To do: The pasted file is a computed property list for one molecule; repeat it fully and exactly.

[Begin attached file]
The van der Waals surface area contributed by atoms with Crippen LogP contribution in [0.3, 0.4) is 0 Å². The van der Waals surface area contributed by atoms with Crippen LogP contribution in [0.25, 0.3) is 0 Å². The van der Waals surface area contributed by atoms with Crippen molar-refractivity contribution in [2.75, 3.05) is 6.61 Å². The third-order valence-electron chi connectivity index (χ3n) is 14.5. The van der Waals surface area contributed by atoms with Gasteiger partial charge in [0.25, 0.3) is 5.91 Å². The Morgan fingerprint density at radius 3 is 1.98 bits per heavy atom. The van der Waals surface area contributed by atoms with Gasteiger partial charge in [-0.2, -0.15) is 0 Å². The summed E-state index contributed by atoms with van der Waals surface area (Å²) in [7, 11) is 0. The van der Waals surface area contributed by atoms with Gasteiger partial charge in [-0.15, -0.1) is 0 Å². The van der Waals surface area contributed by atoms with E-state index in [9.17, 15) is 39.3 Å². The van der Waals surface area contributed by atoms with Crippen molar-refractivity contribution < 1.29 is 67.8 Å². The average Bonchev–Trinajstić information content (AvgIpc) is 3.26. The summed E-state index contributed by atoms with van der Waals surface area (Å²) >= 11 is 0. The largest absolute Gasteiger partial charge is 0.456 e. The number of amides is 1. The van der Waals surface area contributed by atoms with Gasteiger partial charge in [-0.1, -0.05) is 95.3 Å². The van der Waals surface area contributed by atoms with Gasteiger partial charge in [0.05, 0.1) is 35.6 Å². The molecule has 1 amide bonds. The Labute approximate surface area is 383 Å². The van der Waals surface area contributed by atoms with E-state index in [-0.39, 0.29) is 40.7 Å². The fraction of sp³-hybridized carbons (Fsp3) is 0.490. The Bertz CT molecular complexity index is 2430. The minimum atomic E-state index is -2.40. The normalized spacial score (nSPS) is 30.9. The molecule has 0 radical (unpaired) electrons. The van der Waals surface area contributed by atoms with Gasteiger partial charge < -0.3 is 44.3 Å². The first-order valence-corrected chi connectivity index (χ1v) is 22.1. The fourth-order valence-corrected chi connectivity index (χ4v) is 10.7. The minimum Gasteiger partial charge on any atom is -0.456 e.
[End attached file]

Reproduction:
The van der Waals surface area contributed by atoms with Crippen LogP contribution in [0.3, 0.4) is 0 Å². The van der Waals surface area contributed by atoms with Crippen LogP contribution in [0.25, 0.3) is 0 Å². The van der Waals surface area contributed by atoms with Crippen molar-refractivity contribution in [2.75, 3.05) is 6.61 Å². The third-order valence-electron chi connectivity index (χ3n) is 14.5. The van der Waals surface area contributed by atoms with Gasteiger partial charge in [0.25, 0.3) is 5.91 Å². The Morgan fingerprint density at radius 3 is 1.98 bits per heavy atom. The van der Waals surface area contributed by atoms with Gasteiger partial charge in [-0.2, -0.15) is 0 Å². The summed E-state index contributed by atoms with van der Waals surface area (Å²) in [7, 11) is 0. The van der Waals surface area contributed by atoms with Gasteiger partial charge in [-0.15, -0.1) is 0 Å². The van der Waals surface area contributed by atoms with E-state index in [9.17, 15) is 39.3 Å². The van der Waals surface area contributed by atoms with Crippen molar-refractivity contribution < 1.29 is 67.8 Å². The average Bonchev–Trinajstić information content (AvgIpc) is 3.26. The summed E-state index contributed by atoms with van der Waals surface area (Å²) >= 11 is 0. The largest absolute Gasteiger partial charge is 0.456 e. The number of amides is 1. The van der Waals surface area contributed by atoms with Gasteiger partial charge in [-0.1, -0.05) is 95.3 Å². The van der Waals surface area contributed by atoms with Gasteiger partial charge in [0.05, 0.1) is 35.6 Å². The molecule has 1 amide bonds. The Labute approximate surface area is 383 Å². The van der Waals surface area contributed by atoms with E-state index in [-0.39, 0.29) is 40.7 Å². The fraction of sp³-hybridized carbons (Fsp3) is 0.490. The Bertz CT molecular complexity index is 2430. The minimum atomic E-state index is -2.40. The normalized spacial score (nSPS) is 30.9. The molecule has 0 radical (unpaired) electrons. The van der Waals surface area contributed by atoms with Gasteiger partial charge < -0.3 is 44.3 Å². The first-order valence-corrected chi connectivity index (χ1v) is 22.1. The fourth-order valence-corrected chi connectivity index (χ4v) is 10.7. The minimum Gasteiger partial charge on any atom is -0.456 e.